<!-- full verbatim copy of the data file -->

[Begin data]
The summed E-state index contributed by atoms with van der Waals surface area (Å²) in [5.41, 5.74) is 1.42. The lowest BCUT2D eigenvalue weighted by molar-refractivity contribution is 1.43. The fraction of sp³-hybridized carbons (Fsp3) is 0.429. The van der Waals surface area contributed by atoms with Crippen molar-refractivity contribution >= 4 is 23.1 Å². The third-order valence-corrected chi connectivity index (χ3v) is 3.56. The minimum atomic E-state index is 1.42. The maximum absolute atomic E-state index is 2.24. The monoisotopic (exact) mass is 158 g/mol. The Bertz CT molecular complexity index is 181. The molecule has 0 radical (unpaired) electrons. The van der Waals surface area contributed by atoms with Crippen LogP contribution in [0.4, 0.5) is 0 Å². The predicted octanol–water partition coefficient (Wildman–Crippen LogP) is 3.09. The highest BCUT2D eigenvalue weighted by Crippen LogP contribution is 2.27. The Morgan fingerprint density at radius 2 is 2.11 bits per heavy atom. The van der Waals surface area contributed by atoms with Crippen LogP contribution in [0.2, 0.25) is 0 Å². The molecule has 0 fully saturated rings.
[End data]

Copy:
The summed E-state index contributed by atoms with van der Waals surface area (Å²) in [5.41, 5.74) is 1.42. The lowest BCUT2D eigenvalue weighted by molar-refractivity contribution is 1.43. The fraction of sp³-hybridized carbons (Fsp3) is 0.429. The van der Waals surface area contributed by atoms with Crippen molar-refractivity contribution >= 4 is 23.1 Å². The third-order valence-corrected chi connectivity index (χ3v) is 3.56. The minimum atomic E-state index is 1.42. The maximum absolute atomic E-state index is 2.24. The monoisotopic (exact) mass is 158 g/mol. The Bertz CT molecular complexity index is 181. The molecule has 0 radical (unpaired) electrons. The van der Waals surface area contributed by atoms with Crippen LogP contribution in [0.4, 0.5) is 0 Å². The predicted octanol–water partition coefficient (Wildman–Crippen LogP) is 3.09. The highest BCUT2D eigenvalue weighted by Crippen LogP contribution is 2.27. The Morgan fingerprint density at radius 2 is 2.11 bits per heavy atom. The van der Waals surface area contributed by atoms with Crippen LogP contribution in [0.2, 0.25) is 0 Å². The molecule has 0 fully saturated rings.